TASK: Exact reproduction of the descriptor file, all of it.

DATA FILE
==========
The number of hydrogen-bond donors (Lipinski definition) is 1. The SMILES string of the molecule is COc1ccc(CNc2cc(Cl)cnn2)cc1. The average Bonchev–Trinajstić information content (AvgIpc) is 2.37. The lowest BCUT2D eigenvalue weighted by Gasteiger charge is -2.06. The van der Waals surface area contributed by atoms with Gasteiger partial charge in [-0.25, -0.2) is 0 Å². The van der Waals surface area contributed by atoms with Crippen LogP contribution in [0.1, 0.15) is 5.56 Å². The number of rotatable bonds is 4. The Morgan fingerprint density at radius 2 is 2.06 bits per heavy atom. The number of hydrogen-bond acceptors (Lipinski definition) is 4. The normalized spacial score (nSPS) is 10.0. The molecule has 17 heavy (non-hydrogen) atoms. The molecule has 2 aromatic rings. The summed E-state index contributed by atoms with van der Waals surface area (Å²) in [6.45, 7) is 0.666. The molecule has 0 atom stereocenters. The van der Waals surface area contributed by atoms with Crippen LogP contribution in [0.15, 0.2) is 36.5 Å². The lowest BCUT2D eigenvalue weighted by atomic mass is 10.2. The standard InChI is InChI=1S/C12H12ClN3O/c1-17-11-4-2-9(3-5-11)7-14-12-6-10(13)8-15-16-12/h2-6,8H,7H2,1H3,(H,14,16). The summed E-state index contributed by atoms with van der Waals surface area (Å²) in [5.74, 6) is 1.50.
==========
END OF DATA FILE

The number of hydrogen-bond donors (Lipinski definition) is 1. The SMILES string of the molecule is COc1ccc(CNc2cc(Cl)cnn2)cc1. The average Bonchev–Trinajstić information content (AvgIpc) is 2.37. The lowest BCUT2D eigenvalue weighted by Gasteiger charge is -2.06. The van der Waals surface area contributed by atoms with Gasteiger partial charge in [-0.25, -0.2) is 0 Å². The van der Waals surface area contributed by atoms with Crippen LogP contribution in [0.1, 0.15) is 5.56 Å². The number of rotatable bonds is 4. The Morgan fingerprint density at radius 2 is 2.06 bits per heavy atom. The number of hydrogen-bond acceptors (Lipinski definition) is 4. The normalized spacial score (nSPS) is 10.0. The molecule has 17 heavy (non-hydrogen) atoms. The molecule has 2 aromatic rings. The summed E-state index contributed by atoms with van der Waals surface area (Å²) in [6.45, 7) is 0.666. The molecule has 0 atom stereocenters. The van der Waals surface area contributed by atoms with Crippen LogP contribution in [0.15, 0.2) is 36.5 Å². The lowest BCUT2D eigenvalue weighted by atomic mass is 10.2. The standard InChI is InChI=1S/C12H12ClN3O/c1-17-11-4-2-9(3-5-11)7-14-12-6-10(13)8-15-16-12/h2-6,8H,7H2,1H3,(H,14,16). The summed E-state index contributed by atoms with van der Waals surface area (Å²) in [5.74, 6) is 1.50.